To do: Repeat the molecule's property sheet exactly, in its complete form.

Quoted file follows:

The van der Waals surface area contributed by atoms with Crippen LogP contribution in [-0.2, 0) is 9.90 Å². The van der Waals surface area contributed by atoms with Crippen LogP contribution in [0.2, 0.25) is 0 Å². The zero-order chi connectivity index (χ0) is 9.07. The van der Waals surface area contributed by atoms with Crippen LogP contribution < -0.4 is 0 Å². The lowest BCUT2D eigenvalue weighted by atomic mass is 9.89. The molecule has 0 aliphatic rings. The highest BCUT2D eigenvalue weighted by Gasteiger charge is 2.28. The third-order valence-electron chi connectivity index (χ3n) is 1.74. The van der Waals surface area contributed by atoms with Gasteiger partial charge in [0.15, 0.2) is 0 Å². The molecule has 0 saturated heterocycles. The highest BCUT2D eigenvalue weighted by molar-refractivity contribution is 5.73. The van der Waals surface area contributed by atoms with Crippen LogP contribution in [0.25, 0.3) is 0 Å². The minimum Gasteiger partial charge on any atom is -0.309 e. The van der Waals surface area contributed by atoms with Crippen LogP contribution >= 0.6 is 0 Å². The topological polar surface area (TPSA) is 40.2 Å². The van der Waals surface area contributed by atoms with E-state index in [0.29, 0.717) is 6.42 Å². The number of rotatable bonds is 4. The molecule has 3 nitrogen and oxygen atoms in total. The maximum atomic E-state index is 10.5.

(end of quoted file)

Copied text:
The van der Waals surface area contributed by atoms with Crippen LogP contribution in [-0.2, 0) is 9.90 Å². The van der Waals surface area contributed by atoms with Crippen LogP contribution in [0.2, 0.25) is 0 Å². The zero-order chi connectivity index (χ0) is 9.07. The van der Waals surface area contributed by atoms with Crippen LogP contribution < -0.4 is 0 Å². The lowest BCUT2D eigenvalue weighted by atomic mass is 9.89. The molecule has 0 aliphatic rings. The highest BCUT2D eigenvalue weighted by Gasteiger charge is 2.28. The third-order valence-electron chi connectivity index (χ3n) is 1.74. The van der Waals surface area contributed by atoms with Gasteiger partial charge in [0.15, 0.2) is 0 Å². The molecule has 0 saturated heterocycles. The highest BCUT2D eigenvalue weighted by molar-refractivity contribution is 5.73. The van der Waals surface area contributed by atoms with Crippen LogP contribution in [0.25, 0.3) is 0 Å². The minimum Gasteiger partial charge on any atom is -0.309 e. The van der Waals surface area contributed by atoms with Crippen LogP contribution >= 0.6 is 0 Å². The topological polar surface area (TPSA) is 40.2 Å². The van der Waals surface area contributed by atoms with E-state index in [0.29, 0.717) is 6.42 Å². The number of rotatable bonds is 4. The molecule has 3 nitrogen and oxygen atoms in total. The maximum atomic E-state index is 10.5.